B2B Content Marketing: 6 Guidelines on Satisfying Brand Expectations

Content marketing mavern Lisa Vitale


A recent McKinsey article* discusses new research indicating that a significant disconnects exists between brand messaging and what customers value most.  Global B2B enterprise companies promote the following themes most prominently regarding their businesses:


        1. Role-model of corporate social responsibility
        2. Sustainability best practice
        3. Global reach
        4. Ability to shape the direction of the market
        5. Innovator
        6. Support for diversity and equal opportunity


While these are surely all worthwhile areas for companies to pursue, the study results show that they aren’t issues that interest prospective customers when evaluating brand strength.  Of the items listed above, only “innovator” hits as relevant on prospect radars.  The rest are relegated to the “not statistically significant impact on brand strength” pile.


According to the research, prospects are most interested in companies which:

  1. Care about open, honest dialogue with customers and society
  2. Act responsibly across their supply chains
  3. Have a high-level of specialist expertise
  4. Fit in well with prospect values and beliefs
  5. Are leaders in their field
  6. Provide a broad product portfolio


Granted, these themes aren’t mutually exclusive. Being a leader in your field, may include being a driver of innovation or shaping the direction of your market.  And fitting well with a prospect’s values and beliefs could have everything to do with sustainability, corporate social responsibility, or promoting diversity.  The point is that delivering impactful messaging is about truly understanding your market/audience so that you can create the right perception of value and surety for your prospects.  Prospects want to know how a supplier is going to make a difference to their business, as well as being assured of that value via varied proof points, such as thought leadership expertise.


A second McKinsey study** suggests that buyers seek more valuable interactions with vendors during the purchase process, yet businesses are missing the boat there too.  Prospects complain of purchase experiences with too much sales contact and too little knowledge – including knowledge on how the supplier’s offerings differ from that of their competitors.  Prospects seek fewer, yet more meaningful interactions.  Clarity of value and directness of messaging are needed. Additionally, consistent messaging across all sources of content – from both marketing and sales – must reinforce the key value propositions and themes, while delivering a more seamless purchase experience.


This research offers us two significant marketing nuggets: the necessity of crafting differentiated, cohesive core messaging framed to provide value and surety for each specific audience; and the importance of creating an outstanding purchase experience for prospects.  Here are six guidelines on how to better meet these customer needs:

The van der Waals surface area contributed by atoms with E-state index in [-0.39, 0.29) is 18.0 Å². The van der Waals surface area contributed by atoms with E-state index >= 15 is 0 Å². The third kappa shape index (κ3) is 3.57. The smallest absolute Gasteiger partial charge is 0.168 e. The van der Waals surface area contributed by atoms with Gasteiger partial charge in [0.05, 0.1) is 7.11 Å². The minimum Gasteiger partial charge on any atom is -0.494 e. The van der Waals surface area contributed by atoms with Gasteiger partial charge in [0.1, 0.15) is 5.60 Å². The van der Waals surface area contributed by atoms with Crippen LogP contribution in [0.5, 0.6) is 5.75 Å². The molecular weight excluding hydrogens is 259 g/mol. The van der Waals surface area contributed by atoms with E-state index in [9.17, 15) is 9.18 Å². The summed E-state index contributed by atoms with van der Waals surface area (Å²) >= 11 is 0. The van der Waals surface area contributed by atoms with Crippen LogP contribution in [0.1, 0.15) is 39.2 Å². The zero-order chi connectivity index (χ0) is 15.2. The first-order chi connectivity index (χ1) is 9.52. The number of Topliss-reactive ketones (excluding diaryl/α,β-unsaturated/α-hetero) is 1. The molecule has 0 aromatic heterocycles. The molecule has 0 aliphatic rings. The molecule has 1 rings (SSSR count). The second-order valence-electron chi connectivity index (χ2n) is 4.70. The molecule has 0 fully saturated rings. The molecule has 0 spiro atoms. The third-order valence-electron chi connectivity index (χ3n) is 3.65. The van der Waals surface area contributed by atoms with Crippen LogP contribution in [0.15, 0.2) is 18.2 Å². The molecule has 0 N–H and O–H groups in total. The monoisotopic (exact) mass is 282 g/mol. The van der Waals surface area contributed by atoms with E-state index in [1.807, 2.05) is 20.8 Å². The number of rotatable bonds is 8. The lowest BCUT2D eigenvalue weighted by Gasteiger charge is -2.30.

1. Ensure your value proposition is customer focused, not focused on your product or service features. Understand in detail the problem or need you can solve for your target customer. How does your offering satisfy this need? Make sure marketing does the homework and shares it with sales. If necessary do prospect surveys to dig deeper into customer challenges and needs.


  2. Develop buyer personas. To do this, describe your typical buyer’s business goals, stresses, values and beliefs, and then craft messaging appropriately. For example, many companies talk about their global reach, even though customers don’t care about global reach. They care that you can you provide products and services where and when they need them.


  3. Create a forum for open dialogue, whereby the means exist to both receive and provide feedback publically e.g. an open LinkedIn group. Many small and medium-sized businesses hide behind one-way “contact us” forms and don’t allow for customers to provide or share input.


  4. Reassure customers with explicit guarantees regarding the value of solutions, as well as on-time delivery. Suppliers often assume this is a given, but then make no such references in their messaging.


  5. Develop deep vertical and business thought leadership and the associated materials to demonstrate expertise and generate influence.


  6. Develop an opt-in marketing-to-sales (or telesales) funnel approach. Make sure all interactions are of most value to the customer, not to the sales person.



A great way to develop a detailed understanding of your prospects challenges and issues is to sponsor a prospect survey. Surveys can help identify prospects most burning issues as well as provide actionable lead intelligence that your sales team can use to engage them. To find out more click the button below and download our Buyer’s Guide to Survey-based Lead Generation.


Survey-based guide button




** http://www.mckinsey.com/insights/marketing_sales/the_basics_of_business-to-business_sales_success